> bilingual and so integrated both Cornish and English into their daily
> speech. Although opinion varies; there is a good deal of Cornish-language
> vocabulary and forms which have entered Cornu-English. We should not be
> surprised by this. Indeed, connections and overlaps continue to be found;
> especially when further Cornish-language manuscripts continued to be
> discovered (for example, the text of Bewnans Ke [The Life of St Kea] was
> found in 2000). The corpus of Cornu-English has therefore absorbed both
> Cornish and English concepts as it has evolved.
> It is not surprising therefore, that given the key industries of mining,
> fishing and farming that many core concepts from these areas can be found
> in the vocabulary of Cornu-English. Likewise, it is clear to any reader of
> an Alice’s Adventures in Wonderland presented in Cornu-English to observe
> that many of these concepts will not be considered in the translation,
> simply because Carroll’s text does not deal with these industries. For a
> taste of these, the interested reader should look at W. G. Orhard’s A
> Glossary of Mining Terms (1991), Robert Morton Nance’s A Glossary of
> Cornish Sea Words (1963) and Ken Phillips’ Westcountry Words and Ways
> (1976). The list of Cornu-English vocabulary and phrases collected by the
> Federation of Old Cornwall Societies, and held on their website is also an
> extremely valuable resource.
> Cornu-English, even when spoken or written fluently by native speakers is
> often referred to simply as ‘Dialect’ or ‘Cornish Dialect’ presumably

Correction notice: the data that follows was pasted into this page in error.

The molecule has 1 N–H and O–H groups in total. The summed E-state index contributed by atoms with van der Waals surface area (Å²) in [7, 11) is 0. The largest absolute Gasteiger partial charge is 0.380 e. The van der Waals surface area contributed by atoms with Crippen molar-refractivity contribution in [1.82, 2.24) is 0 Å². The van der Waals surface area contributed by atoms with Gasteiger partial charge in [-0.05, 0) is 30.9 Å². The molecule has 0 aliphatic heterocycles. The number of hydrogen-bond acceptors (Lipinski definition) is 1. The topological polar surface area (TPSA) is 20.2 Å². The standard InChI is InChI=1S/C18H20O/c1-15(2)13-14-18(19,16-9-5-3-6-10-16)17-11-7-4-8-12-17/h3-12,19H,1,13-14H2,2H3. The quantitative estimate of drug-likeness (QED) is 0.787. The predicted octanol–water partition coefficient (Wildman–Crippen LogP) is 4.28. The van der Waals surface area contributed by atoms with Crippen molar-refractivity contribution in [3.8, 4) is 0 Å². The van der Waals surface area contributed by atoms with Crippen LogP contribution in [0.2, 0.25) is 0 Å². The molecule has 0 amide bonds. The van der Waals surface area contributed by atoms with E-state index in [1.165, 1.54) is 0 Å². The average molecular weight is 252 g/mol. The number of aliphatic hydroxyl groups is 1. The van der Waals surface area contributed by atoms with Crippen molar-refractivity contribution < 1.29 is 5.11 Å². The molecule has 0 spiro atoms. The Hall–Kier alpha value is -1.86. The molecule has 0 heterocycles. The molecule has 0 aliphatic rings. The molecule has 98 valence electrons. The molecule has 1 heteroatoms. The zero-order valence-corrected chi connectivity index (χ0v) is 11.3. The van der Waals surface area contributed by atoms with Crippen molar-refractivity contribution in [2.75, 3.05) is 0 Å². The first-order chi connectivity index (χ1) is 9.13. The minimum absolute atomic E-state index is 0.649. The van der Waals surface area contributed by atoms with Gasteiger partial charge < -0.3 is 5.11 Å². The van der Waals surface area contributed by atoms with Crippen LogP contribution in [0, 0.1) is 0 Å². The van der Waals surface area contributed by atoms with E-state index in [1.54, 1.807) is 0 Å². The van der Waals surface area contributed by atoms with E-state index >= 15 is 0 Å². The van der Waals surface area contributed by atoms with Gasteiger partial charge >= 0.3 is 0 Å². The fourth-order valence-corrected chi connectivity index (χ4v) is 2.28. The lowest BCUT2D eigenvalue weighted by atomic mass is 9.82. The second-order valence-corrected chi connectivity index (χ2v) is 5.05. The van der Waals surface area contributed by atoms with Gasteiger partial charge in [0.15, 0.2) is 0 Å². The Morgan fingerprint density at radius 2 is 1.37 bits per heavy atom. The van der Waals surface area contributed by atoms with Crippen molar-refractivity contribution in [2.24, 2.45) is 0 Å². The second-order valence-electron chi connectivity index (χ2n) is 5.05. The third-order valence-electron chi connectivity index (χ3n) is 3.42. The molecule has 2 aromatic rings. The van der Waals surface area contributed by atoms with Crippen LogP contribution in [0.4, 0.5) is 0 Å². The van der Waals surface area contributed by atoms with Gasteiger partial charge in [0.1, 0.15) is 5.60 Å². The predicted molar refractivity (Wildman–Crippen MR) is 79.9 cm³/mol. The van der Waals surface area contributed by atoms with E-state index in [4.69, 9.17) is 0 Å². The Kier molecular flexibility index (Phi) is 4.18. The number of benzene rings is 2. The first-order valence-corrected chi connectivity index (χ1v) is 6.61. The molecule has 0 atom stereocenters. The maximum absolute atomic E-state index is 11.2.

> because they understand that it is dialect of English. These phrases also
> capture the idea that it is distinct from English—which is also, of course,
> spoken in Cornwall. There are often class connotations associated with
> Cornu-English, English and Cornish. Cornu-English is generally supposed to
> be spoken by working-class groups, while English is largely spoken by those
> who have neglected their native tongue and try to fit an imposed and
> standardized language. Cornish was originally a language spoken
> predominantly by the working classes, but has come to assume a position
> where it is learnt as a second language, usually by those in the middle
> classes. Some speakers are able to comfortably move between all three
> groups—adjusting language choice to their immediate community. Such
> speakers are able to flip between Cornu-English, English, and Cornish
> within a single sentence.
> By the mainstream media in Britain, Cornu-English is often unfortunately
> lumped in with other English dialects from the south-west of Britain. These
> can be as wide-ranging as Bristolian, Somerset or Plymouthian. Often they
> are presented comically by broadcasters as a kind of “Mummerset”: a
> language group located outside of the south-east, and identified as
> “yokels”. Cornu-English is, however, distinctively different, and it is a
> brave individual who places Cornu-English alongside these other forms. For
> one thing Cornu-English has this sub-strata of Cornish within it, which
> other dialects in south-western Britain do not have. For another,